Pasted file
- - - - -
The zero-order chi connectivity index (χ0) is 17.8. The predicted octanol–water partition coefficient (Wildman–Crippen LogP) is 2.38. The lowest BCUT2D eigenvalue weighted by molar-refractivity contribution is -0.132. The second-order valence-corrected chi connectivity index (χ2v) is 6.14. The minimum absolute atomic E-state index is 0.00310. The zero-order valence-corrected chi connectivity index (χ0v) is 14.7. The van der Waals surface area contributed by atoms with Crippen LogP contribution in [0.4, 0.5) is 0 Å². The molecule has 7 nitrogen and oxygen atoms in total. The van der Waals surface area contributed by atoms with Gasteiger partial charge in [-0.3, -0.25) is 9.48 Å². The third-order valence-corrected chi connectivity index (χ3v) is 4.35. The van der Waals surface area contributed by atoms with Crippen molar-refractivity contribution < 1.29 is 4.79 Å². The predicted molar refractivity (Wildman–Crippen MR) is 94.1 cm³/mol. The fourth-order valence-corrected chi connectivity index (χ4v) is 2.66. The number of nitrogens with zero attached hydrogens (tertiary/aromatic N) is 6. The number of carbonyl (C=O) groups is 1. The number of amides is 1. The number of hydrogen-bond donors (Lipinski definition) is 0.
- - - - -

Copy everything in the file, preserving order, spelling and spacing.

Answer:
The zero-order chi connectivity index (χ0) is 17.8. The predicted octanol–water partition coefficient (Wildman–Crippen LogP) is 2.38. The lowest BCUT2D eigenvalue weighted by molar-refractivity contribution is -0.132. The second-order valence-corrected chi connectivity index (χ2v) is 6.14. The minimum absolute atomic E-state index is 0.00310. The zero-order valence-corrected chi connectivity index (χ0v) is 14.7. The van der Waals surface area contributed by atoms with Crippen LogP contribution in [0.4, 0.5) is 0 Å². The molecule has 7 nitrogen and oxygen atoms in total. The van der Waals surface area contributed by atoms with Gasteiger partial charge in [-0.3, -0.25) is 9.48 Å². The third-order valence-corrected chi connectivity index (χ3v) is 4.35. The van der Waals surface area contributed by atoms with Crippen molar-refractivity contribution < 1.29 is 4.79 Å². The predicted molar refractivity (Wildman–Crippen MR) is 94.1 cm³/mol. The fourth-order valence-corrected chi connectivity index (χ4v) is 2.66. The number of nitrogens with zero attached hydrogens (tertiary/aromatic N) is 6. The number of carbonyl (C=O) groups is 1. The number of amides is 1. The number of hydrogen-bond donors (Lipinski definition) is 0.